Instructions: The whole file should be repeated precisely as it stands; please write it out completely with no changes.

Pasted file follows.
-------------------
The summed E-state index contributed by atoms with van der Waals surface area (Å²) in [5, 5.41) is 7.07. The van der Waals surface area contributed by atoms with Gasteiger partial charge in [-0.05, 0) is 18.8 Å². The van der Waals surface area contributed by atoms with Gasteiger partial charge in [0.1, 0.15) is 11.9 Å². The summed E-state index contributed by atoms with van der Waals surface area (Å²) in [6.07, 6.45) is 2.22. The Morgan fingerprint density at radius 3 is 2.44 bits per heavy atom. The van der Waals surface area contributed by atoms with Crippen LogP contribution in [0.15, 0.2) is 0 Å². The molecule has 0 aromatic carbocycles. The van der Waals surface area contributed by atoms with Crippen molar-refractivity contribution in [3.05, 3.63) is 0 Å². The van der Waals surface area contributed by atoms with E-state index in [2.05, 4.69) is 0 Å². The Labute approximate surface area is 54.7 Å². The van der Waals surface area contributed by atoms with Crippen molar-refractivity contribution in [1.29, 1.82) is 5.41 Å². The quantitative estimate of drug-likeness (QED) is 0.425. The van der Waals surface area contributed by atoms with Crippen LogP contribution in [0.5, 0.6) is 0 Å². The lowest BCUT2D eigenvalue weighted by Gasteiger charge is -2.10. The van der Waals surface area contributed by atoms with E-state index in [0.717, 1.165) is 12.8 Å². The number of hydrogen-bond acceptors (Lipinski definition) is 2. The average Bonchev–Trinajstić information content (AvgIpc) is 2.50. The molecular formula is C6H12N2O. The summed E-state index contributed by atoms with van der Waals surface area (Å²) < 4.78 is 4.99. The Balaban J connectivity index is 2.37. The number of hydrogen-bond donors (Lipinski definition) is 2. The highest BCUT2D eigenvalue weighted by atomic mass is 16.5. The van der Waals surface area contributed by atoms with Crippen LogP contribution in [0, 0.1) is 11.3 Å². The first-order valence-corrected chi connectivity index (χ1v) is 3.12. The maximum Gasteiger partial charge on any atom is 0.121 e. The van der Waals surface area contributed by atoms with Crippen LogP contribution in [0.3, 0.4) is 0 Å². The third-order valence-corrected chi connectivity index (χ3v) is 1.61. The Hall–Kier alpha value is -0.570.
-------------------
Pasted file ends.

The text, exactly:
The summed E-state index contributed by atoms with van der Waals surface area (Å²) in [5, 5.41) is 7.07. The van der Waals surface area contributed by atoms with Gasteiger partial charge in [-0.05, 0) is 18.8 Å². The van der Waals surface area contributed by atoms with Gasteiger partial charge in [0.1, 0.15) is 11.9 Å². The summed E-state index contributed by atoms with van der Waals surface area (Å²) in [6.07, 6.45) is 2.22. The Morgan fingerprint density at radius 3 is 2.44 bits per heavy atom. The van der Waals surface area contributed by atoms with Crippen LogP contribution in [0.15, 0.2) is 0 Å². The molecule has 0 aromatic carbocycles. The van der Waals surface area contributed by atoms with Crippen molar-refractivity contribution in [3.05, 3.63) is 0 Å². The van der Waals surface area contributed by atoms with E-state index in [2.05, 4.69) is 0 Å². The Labute approximate surface area is 54.7 Å². The van der Waals surface area contributed by atoms with Crippen molar-refractivity contribution in [1.29, 1.82) is 5.41 Å². The quantitative estimate of drug-likeness (QED) is 0.425. The van der Waals surface area contributed by atoms with Crippen LogP contribution in [0.5, 0.6) is 0 Å². The lowest BCUT2D eigenvalue weighted by Gasteiger charge is -2.10. The van der Waals surface area contributed by atoms with E-state index in [0.717, 1.165) is 12.8 Å². The number of hydrogen-bond acceptors (Lipinski definition) is 2. The average Bonchev–Trinajstić information content (AvgIpc) is 2.50. The molecular formula is C6H12N2O. The summed E-state index contributed by atoms with van der Waals surface area (Å²) < 4.78 is 4.99. The Balaban J connectivity index is 2.37. The number of hydrogen-bond donors (Lipinski definition) is 2. The highest BCUT2D eigenvalue weighted by atomic mass is 16.5. The van der Waals surface area contributed by atoms with Crippen LogP contribution in [0, 0.1) is 11.3 Å². The first-order valence-corrected chi connectivity index (χ1v) is 3.12. The maximum Gasteiger partial charge on any atom is 0.121 e. The van der Waals surface area contributed by atoms with Crippen LogP contribution in [0.3, 0.4) is 0 Å². The third-order valence-corrected chi connectivity index (χ3v) is 1.61. The Hall–Kier alpha value is -0.570.